The European Jews in 2006
ISRAEL CRISIS UPDATE: SWC ON THE FRONTLINES IN EUROPE
Report from SWC Paris Office
On 1 July, the European Union Presidency rotated to an unprepared Finland, leaving the bureaucracy in Brussels to fill the vacuum with its traditional bias against Israel. EU Foreign Affairs Czar, Javier Solana, and Heads of State at the G-8 Summit continuously repeat the politically correct mantra of "Israeli disproportionality" in its "aggression on Lebanon."
Some European diplomats, particularly in the corridors, acknowledge Hamas and Hezbollah unprovoked missile aggression on Israel. Official positions, however, are governed by oil, trade, electoral votes and fear of terrorism at home. The consequent policy was clear in Europe's appeasement of the Iranian nuclear threat.
The European press, particularly in the UK, Scandinavia, Italy and Spain, has been particularly anti-Israel. Media in France which views itself as the “midwife” of French-speaking Lebanon, have expressed self-righteous indignation at Israeli counter-measures.
No-one doubts the forthcoming Middle East blowback upon Arab-Jewish relations across the continent, as Muslim radicalism and antisemitic action follow the level of the Arab-Israel conflict. Authorities in France are especially concerned at a replay or political hijacking of last fall's race riots that left thousands of burning cars and vandalized property across the country.
Jewish communities have organized Israel solidarity rallies. The Wiesenthal Centre in Paris, on July 9, co-partnered a gathering of over 1,000 activists to "Free Gilad Shalit" - the soldier kidnapped by Hamas who is also a French citizen. The main speaker was Richard Odier, president of the Centre Simon Wiesenthal - France. Police restrained pro-Palestinian counter-demonstrators bent on attacking the rally.
- •In France, Muslim organizations are poised to test their power. This is in the context of next spring's Presidential elections. Fundamentalist spokesmen speak of getting out the 4 million North African electorate to redress the balance of the 400,000 Jewish voters.
•In Britain, though the Muslim community comprises both Arabs and Pakistanis, the latter currently concerned with the terrorism crisis in India, there is solidarity in pressing the government to accept that last summer's terrorist attacks were due to London's "pro-Israeli policy." Radical Islamist spokesmen blatantly use the fear factor of renewed terrorism to demand anti-Israeli measures.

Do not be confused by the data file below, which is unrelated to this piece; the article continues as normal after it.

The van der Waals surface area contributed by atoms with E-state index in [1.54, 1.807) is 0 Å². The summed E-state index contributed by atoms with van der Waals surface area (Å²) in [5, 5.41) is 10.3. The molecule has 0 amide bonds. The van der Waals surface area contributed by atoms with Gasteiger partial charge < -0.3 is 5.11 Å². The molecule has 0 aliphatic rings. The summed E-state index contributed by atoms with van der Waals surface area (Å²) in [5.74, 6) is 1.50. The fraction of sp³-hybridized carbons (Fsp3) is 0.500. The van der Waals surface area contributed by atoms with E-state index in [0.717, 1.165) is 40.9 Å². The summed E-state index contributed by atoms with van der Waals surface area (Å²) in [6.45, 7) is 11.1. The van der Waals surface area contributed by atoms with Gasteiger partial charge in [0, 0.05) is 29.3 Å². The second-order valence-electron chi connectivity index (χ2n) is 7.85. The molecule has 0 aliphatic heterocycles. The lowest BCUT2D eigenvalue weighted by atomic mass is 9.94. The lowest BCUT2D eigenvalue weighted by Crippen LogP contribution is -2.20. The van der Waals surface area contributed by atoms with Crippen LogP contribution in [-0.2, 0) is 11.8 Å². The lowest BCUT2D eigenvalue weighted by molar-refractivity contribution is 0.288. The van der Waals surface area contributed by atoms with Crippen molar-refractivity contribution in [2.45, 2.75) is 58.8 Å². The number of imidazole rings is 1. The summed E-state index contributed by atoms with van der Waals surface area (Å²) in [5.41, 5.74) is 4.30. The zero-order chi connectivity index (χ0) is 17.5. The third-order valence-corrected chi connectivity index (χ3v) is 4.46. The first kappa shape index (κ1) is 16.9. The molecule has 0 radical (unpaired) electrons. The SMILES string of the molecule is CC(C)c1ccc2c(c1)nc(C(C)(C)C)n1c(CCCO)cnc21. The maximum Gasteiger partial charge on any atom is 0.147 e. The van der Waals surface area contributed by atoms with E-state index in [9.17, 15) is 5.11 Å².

•In Germany, the predominantly Kurdish and Turkish communities have also been radicalized on propaganda claiming "American Jewish control of the war in Iraq."
•In Belgium, the leader of the Arab European League, an Islamist political party in Belgium, has announced his "return home to Lebanon to add a Belgian Jihad against the Zionists."
•In the UK and in Scandinavia, campaigns to boycott Israel grow apace.
Though antisemitism is clearly not a policy of any European government, Jews in Europe feel their vulnerability. Many fear that neo-appeasement, in the Middle East and at home, will encourage terrorist attacks, first against Jewish targets and then to a broader "Intifada" across the continent.
It is often forgotten that what begins with the Jews is an alarm bell for society.
On the first page of Spain's EL PAIS daily of 16 July, two headlines ran parallel:
"Spanish PM Zapatero calls on Israel to cease fire and respect human rights in Lebanon" and "Islamist terror groups increase recruitment in Spain."
Jewish communities are especially apprehensive at the dangers awaiting the post-summer vacations and their security for the forthcoming High Holiday worship. Even the most assimilated Jews are realizing that the old mantra of "keeping the Middle East out of Europe" is a non-starter.
The Middle East is very much in Europe. A dramatic _expression - born in
France two years ago - is gaining currency among Jews in Europe: "la valise ou le cercueil" - "the suitcase or the coffin."
This will not be a tranquil summer and 2006 does not presage good tidings for the Jews of Europe.
Dr. Shimon Samuels, Director for International Relations
Simon Wiesenthal Centre, Paris
- The Simon Wiesenthal Center would like to hear from those people who are presently under attack in Israel. Please send your thoughts and photos that you would like to share to: israelstruggle AT wiesenthal DOT net.